A day hike to a fire lookout in the southern end of the Tumacacori Mountains, 2.4 miles one way. This well-groomed trail provides an outstanding day hike to an old fire lookout high in the southern Tumacacori Mountains near Nogales. This area is part of the proposed Tumacacori Highlands Wilderness, a worthy proposal that is working its way through Congress. The hike begins in grassy foothills, bearing north as it makes a gradual ascent.
Nogales, AZ - Hiking - Trail Length: 2.4
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A day hike from the Catalina Highway to the pass above Molina Canyon, 2.1 miles one way. Babad Du’ag means “Frog Mountain” in the Tohono O’odham language, a term describing the Santa Catalina Mountains as a whole. This trail offers a relatively short but taxing hike through cactus forest and oak grassland in the foothills of the Santa Catalinas, a good option when foul weather at higher elevations closes the high country. To begin the hike, walk eastward up the Santa Catalina Highway for a few dozen yards to reach the trail marker.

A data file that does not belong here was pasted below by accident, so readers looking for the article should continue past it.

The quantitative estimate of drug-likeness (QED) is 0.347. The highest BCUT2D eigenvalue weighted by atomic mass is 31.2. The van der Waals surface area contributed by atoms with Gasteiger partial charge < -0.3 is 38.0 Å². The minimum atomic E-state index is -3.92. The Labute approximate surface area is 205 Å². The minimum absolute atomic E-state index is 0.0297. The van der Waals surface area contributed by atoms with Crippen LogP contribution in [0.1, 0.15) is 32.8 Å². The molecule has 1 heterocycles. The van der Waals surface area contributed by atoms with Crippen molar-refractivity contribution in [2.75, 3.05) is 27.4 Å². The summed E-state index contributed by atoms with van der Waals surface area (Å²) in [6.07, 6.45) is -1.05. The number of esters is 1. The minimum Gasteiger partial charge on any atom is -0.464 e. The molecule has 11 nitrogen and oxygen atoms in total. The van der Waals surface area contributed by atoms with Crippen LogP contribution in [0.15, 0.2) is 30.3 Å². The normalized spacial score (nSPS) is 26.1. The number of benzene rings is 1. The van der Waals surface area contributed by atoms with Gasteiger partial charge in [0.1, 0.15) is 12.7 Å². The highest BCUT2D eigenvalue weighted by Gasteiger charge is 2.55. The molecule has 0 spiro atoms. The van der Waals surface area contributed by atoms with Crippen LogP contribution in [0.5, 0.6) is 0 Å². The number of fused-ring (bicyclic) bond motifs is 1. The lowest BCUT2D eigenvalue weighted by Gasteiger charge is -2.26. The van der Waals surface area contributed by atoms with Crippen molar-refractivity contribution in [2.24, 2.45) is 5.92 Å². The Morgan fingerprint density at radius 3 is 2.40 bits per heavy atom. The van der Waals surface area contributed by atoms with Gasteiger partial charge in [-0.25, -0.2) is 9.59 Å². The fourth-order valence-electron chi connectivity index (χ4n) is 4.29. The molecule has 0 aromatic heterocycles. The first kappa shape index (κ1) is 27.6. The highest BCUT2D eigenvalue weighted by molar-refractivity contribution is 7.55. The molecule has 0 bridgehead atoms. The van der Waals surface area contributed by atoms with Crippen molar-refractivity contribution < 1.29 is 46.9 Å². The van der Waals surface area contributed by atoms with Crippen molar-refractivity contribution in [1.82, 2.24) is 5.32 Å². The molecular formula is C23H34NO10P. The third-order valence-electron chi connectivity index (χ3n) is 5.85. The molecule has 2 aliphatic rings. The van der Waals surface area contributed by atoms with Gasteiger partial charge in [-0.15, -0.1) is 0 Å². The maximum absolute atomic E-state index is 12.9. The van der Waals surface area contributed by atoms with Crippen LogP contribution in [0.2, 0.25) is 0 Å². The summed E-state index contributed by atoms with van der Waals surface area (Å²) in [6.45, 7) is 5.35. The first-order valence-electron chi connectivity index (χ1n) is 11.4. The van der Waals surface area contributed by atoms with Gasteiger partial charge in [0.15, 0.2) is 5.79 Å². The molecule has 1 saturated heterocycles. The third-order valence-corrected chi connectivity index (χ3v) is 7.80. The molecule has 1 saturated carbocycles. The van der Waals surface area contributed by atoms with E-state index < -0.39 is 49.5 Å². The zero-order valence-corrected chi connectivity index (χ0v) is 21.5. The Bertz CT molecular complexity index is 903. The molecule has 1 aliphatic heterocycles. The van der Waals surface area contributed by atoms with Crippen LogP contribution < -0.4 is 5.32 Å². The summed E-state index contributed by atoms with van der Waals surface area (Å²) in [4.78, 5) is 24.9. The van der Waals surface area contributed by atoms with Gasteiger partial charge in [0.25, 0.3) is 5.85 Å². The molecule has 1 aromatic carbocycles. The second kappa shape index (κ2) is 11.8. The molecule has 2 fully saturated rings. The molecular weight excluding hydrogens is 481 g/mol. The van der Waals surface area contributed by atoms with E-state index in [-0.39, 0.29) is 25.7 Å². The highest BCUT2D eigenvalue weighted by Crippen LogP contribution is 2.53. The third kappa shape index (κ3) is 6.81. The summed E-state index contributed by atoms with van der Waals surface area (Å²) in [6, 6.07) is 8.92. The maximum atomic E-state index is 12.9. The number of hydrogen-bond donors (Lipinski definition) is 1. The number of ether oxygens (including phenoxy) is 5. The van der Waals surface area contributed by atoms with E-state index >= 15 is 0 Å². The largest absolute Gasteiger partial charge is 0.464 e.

Tucson, AZ - Hiking - Trail Length: 2.1
A long day hike to the summit of the tallest peak in the Galiuro Mountains, 5.5 miles one way. This route ascends along the North Fork of Ash Creek and then climbs strenuously to the top of the highest summit in the Galiuros. The trek begins by following a jeep trail up the wooded bottomlands of the North Fork of Ash Creek. There are numerous crossings of the streamcourse as the track wanders into the foothills of the Galiuro Mountains.
Bonita, AZ - Hiking - Trail Length: 5.5